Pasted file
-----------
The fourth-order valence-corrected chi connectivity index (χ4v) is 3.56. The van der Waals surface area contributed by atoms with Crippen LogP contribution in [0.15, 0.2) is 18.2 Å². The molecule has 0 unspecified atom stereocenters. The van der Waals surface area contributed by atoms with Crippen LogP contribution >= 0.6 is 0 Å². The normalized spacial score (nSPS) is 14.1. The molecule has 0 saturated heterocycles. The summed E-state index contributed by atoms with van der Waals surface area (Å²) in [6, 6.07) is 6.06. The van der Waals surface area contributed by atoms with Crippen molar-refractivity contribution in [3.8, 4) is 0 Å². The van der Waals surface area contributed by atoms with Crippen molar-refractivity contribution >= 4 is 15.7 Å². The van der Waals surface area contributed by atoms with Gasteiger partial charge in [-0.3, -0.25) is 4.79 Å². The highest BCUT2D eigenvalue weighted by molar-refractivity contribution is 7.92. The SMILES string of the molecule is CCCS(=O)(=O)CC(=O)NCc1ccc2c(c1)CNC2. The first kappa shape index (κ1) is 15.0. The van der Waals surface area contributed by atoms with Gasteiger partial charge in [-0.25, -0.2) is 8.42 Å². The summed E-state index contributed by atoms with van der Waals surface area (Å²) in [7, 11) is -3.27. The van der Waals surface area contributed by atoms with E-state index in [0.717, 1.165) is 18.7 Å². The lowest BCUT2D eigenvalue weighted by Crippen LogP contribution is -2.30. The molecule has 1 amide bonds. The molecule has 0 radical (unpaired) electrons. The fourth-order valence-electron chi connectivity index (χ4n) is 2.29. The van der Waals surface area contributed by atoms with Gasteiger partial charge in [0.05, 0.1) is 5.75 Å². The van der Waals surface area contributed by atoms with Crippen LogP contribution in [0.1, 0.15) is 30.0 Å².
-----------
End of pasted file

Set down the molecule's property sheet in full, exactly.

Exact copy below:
The fourth-order valence-corrected chi connectivity index (χ4v) is 3.56. The van der Waals surface area contributed by atoms with Crippen LogP contribution in [0.15, 0.2) is 18.2 Å². The molecule has 0 unspecified atom stereocenters. The van der Waals surface area contributed by atoms with Crippen LogP contribution >= 0.6 is 0 Å². The normalized spacial score (nSPS) is 14.1. The molecule has 0 saturated heterocycles. The summed E-state index contributed by atoms with van der Waals surface area (Å²) in [6, 6.07) is 6.06. The van der Waals surface area contributed by atoms with Crippen molar-refractivity contribution in [3.8, 4) is 0 Å². The van der Waals surface area contributed by atoms with Crippen molar-refractivity contribution >= 4 is 15.7 Å². The van der Waals surface area contributed by atoms with Gasteiger partial charge in [-0.3, -0.25) is 4.79 Å². The highest BCUT2D eigenvalue weighted by molar-refractivity contribution is 7.92. The SMILES string of the molecule is CCCS(=O)(=O)CC(=O)NCc1ccc2c(c1)CNC2. The first kappa shape index (κ1) is 15.0. The van der Waals surface area contributed by atoms with Gasteiger partial charge in [-0.25, -0.2) is 8.42 Å². The summed E-state index contributed by atoms with van der Waals surface area (Å²) in [7, 11) is -3.27. The van der Waals surface area contributed by atoms with E-state index in [0.717, 1.165) is 18.7 Å². The lowest BCUT2D eigenvalue weighted by Crippen LogP contribution is -2.30. The molecule has 1 amide bonds. The molecule has 0 radical (unpaired) electrons. The fourth-order valence-electron chi connectivity index (χ4n) is 2.29. The van der Waals surface area contributed by atoms with Gasteiger partial charge in [0.05, 0.1) is 5.75 Å². The van der Waals surface area contributed by atoms with Crippen LogP contribution in [0.1, 0.15) is 30.0 Å².